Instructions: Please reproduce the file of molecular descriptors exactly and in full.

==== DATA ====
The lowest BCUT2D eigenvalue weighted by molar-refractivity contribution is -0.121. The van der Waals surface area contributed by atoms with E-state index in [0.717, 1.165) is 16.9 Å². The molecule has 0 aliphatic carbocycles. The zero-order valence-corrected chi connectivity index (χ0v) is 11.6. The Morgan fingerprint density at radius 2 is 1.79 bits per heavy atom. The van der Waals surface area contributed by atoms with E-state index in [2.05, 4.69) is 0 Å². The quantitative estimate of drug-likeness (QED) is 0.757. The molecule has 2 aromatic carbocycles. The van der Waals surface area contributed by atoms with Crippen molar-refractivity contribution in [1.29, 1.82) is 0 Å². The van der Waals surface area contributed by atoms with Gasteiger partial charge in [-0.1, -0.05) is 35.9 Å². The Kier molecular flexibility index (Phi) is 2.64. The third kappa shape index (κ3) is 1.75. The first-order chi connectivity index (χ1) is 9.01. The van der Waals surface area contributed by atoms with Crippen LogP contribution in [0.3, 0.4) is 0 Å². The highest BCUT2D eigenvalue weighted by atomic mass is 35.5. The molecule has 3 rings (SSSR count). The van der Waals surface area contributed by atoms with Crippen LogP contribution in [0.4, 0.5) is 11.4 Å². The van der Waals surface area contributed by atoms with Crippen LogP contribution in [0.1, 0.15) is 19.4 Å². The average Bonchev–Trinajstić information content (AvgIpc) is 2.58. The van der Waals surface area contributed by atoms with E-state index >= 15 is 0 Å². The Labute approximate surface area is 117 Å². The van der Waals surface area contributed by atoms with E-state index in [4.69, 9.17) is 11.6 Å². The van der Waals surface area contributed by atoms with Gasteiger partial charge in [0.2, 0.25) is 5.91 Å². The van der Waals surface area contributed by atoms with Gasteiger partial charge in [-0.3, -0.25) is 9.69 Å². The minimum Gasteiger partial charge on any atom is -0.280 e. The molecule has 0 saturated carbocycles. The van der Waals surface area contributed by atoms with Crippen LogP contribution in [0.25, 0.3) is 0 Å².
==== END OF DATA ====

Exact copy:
The lowest BCUT2D eigenvalue weighted by molar-refractivity contribution is -0.121. The van der Waals surface area contributed by atoms with E-state index in [0.717, 1.165) is 16.9 Å². The molecule has 0 aliphatic carbocycles. The zero-order valence-corrected chi connectivity index (χ0v) is 11.6. The Morgan fingerprint density at radius 2 is 1.79 bits per heavy atom. The van der Waals surface area contributed by atoms with E-state index in [2.05, 4.69) is 0 Å². The quantitative estimate of drug-likeness (QED) is 0.757. The molecule has 2 aromatic carbocycles. The van der Waals surface area contributed by atoms with Crippen molar-refractivity contribution in [1.29, 1.82) is 0 Å². The van der Waals surface area contributed by atoms with Gasteiger partial charge in [-0.1, -0.05) is 35.9 Å². The Kier molecular flexibility index (Phi) is 2.64. The third kappa shape index (κ3) is 1.75. The first-order chi connectivity index (χ1) is 9.01. The van der Waals surface area contributed by atoms with Crippen LogP contribution in [0.3, 0.4) is 0 Å². The highest BCUT2D eigenvalue weighted by atomic mass is 35.5. The molecule has 3 rings (SSSR count). The van der Waals surface area contributed by atoms with Crippen LogP contribution in [0.4, 0.5) is 11.4 Å². The van der Waals surface area contributed by atoms with Crippen LogP contribution in [0.1, 0.15) is 19.4 Å². The average Bonchev–Trinajstić information content (AvgIpc) is 2.58. The van der Waals surface area contributed by atoms with E-state index >= 15 is 0 Å². The Labute approximate surface area is 117 Å². The van der Waals surface area contributed by atoms with E-state index in [4.69, 9.17) is 11.6 Å². The van der Waals surface area contributed by atoms with Gasteiger partial charge in [0.2, 0.25) is 5.91 Å². The van der Waals surface area contributed by atoms with Gasteiger partial charge in [-0.3, -0.25) is 9.69 Å². The minimum Gasteiger partial charge on any atom is -0.280 e. The molecule has 0 saturated carbocycles. The van der Waals surface area contributed by atoms with Crippen LogP contribution in [0.25, 0.3) is 0 Å².